Sunday, June 23, 2002

Moving aside from the middle-eastern debate...

As a veteran of Usenet, I find myself amused that the sort of "quote and response" style that was ubiquitous there somehow corresponds to a complete annihilation of posts and articles when applied to Weblogs. "Fisking", while an interesting term, doesn't translate as much to rhetorical and argumentative superiority as some people think it does. As any cursory examination of any webboard or Usenet archive will show, it usually just leads to "back-and-forth" quotation, or what I suppose would be "mutual fisking".

More than that, it's actually a somewhat problematic form of argument. Why? Well, in many respects any essay-format argument depends on its structure and themes in order to be understandable, and breaking that structure up into smaller chunks and attacking each chunk leads to a "missing the forest for the trees" style of argument that attacks supporting arguments but misses the main point.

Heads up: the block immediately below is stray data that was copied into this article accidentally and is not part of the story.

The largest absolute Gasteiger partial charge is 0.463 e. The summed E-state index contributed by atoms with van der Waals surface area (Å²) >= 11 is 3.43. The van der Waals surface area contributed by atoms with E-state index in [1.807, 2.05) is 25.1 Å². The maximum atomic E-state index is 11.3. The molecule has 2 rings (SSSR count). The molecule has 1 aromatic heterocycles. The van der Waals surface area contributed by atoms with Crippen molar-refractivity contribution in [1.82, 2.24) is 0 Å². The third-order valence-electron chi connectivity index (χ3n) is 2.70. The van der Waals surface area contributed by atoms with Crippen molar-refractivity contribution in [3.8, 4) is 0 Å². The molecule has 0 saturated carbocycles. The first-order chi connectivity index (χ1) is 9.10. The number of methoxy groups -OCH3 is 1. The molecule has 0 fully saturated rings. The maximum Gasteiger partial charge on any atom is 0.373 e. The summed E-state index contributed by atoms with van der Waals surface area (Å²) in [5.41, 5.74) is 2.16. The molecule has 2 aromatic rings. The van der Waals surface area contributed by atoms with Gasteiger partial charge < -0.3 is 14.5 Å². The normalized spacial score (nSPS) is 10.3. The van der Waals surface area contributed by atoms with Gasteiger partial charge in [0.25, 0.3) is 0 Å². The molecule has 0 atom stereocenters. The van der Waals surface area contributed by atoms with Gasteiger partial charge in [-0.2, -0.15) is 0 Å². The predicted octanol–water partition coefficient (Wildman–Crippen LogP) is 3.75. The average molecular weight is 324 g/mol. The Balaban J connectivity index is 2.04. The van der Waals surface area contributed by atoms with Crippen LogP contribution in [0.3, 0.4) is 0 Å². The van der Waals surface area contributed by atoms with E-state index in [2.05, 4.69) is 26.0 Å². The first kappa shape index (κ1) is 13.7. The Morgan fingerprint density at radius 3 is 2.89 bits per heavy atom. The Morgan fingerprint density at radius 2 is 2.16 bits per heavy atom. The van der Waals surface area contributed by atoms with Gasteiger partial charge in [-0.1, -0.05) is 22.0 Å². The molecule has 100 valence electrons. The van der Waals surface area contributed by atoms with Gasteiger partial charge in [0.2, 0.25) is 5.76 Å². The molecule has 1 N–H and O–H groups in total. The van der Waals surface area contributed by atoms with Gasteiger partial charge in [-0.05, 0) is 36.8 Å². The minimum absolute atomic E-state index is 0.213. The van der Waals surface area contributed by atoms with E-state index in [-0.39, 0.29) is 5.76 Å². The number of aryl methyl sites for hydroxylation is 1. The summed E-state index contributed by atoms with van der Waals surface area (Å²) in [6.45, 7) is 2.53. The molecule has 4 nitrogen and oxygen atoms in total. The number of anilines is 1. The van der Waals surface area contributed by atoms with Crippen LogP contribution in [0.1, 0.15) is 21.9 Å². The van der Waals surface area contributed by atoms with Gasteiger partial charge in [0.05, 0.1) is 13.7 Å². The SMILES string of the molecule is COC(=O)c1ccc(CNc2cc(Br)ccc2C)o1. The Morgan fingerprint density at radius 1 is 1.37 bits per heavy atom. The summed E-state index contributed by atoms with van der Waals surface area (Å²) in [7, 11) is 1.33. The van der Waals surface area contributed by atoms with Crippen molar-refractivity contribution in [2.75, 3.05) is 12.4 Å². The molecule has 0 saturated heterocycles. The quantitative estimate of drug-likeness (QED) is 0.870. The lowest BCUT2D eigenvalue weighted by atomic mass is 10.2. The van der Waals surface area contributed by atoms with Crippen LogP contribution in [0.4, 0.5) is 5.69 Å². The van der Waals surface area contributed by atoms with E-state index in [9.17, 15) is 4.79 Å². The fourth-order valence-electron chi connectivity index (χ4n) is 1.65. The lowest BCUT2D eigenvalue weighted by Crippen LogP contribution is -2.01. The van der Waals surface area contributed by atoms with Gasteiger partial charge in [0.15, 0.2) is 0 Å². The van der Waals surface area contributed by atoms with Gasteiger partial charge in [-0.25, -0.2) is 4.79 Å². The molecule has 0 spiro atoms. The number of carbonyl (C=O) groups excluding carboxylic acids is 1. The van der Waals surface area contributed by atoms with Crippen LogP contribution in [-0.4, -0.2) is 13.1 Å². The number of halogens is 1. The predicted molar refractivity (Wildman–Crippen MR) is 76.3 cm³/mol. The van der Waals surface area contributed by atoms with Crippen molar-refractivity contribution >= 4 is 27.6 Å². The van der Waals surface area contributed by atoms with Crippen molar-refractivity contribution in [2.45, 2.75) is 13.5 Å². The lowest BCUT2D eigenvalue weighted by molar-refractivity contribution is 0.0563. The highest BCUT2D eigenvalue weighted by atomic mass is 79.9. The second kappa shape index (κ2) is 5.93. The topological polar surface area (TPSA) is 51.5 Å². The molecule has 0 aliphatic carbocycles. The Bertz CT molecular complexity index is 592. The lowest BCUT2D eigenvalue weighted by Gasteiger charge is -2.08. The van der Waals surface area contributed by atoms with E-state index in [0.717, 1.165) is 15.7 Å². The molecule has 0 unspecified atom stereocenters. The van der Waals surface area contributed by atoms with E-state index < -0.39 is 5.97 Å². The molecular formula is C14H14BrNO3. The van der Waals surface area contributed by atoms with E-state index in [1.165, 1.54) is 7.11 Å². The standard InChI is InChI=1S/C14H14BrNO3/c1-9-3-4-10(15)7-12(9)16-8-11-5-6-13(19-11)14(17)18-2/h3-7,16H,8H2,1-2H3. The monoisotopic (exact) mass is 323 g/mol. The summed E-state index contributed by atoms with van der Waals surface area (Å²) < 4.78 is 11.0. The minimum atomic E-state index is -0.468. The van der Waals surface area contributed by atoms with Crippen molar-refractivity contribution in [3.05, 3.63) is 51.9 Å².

More than that, it can actually be incredibly intellectually dishonest, because "back-and-forth fisking" usually means that points that aren't as vulnerable are discarded instead of answers, and unless the person who wrote the original post is very careful, they might be stuck defending bad points because the good ones were conveniently ignored... or it may be that only one small sub-point was attacked, and viewers may get the impression that that small point taken out of context was intrinsic to the article and/or the views held by the person, instead of an unimportant mistake.

Anyway, you don't need to take my word for it. Go over to Google some time and read some of the nastier arguments in your typical politics group (or video gaming group... political warriors have nothing on the viciousness of adherents to different console platforms). Am I guilty of this sort of thing? Yes, everybody is, and I don't necessarily believe that "fisking" is intrinsicially invalid. Like any technique, however, people who use it and people who encounter it need to approach it critically.

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